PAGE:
13. I’m a beginner, so this might be a stupid question – when you say I the morning you mix all the ingredients together, is that the total amount of ingredients in addition to the portion made the evening before or is it 350g minus the 125g from the evening before? And as far as starter goes, do I really add another 250g starter the next day in addition to the tablespoon I put in the night before? That seems like a lot and would mean I need to grow more starter first.

    • Notice that there is no yeast in the recipe. To make the this bread rise you use a sourdough starter. That is a form of wild yeast that grows in a water/flour mix. You make it once and keep it alive for months or years, adding more flour and water as you remove starter for baking. So, in this case, you mix some pre-existing sourdough starter with more flour and water to start a ‘pre-rise.’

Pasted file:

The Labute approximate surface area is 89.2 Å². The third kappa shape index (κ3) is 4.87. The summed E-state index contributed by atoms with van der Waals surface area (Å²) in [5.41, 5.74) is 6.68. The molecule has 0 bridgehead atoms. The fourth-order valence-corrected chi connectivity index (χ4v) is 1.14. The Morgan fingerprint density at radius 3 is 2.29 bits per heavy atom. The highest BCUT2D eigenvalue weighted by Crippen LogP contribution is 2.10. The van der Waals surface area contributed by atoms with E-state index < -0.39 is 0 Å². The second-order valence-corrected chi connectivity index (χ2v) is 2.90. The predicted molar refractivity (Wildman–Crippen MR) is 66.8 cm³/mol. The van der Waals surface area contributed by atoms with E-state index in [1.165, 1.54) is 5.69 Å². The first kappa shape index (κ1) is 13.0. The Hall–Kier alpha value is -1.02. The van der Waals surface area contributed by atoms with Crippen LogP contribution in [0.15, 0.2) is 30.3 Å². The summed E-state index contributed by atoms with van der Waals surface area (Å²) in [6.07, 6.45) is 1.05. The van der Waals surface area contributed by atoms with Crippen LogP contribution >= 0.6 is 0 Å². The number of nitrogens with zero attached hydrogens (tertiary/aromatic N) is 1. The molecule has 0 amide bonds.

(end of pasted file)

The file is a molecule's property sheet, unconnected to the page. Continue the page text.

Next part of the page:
You can follow the link in the recipe to make your own starter, or borrow a bit from a friend to build your own. Sourdough starter is used instead of commercial use for its distinctive tangy flavor and some folks feel the natural yeast is easier to digest. However, because the wild yeast is less uniform than commercial, rising times can vary. Sometimes a lot.

      Also, you might notice that the recipe does not call for kneading the bread. Rye doughs can become gummy if kneaded too much. The recipe calls for just mixing the ingredients. That means mixing them until everything is evenly wet.
      I prefer to mix as described, then knead for 5 minutes.

      Have fun!

    • Hi Nicola,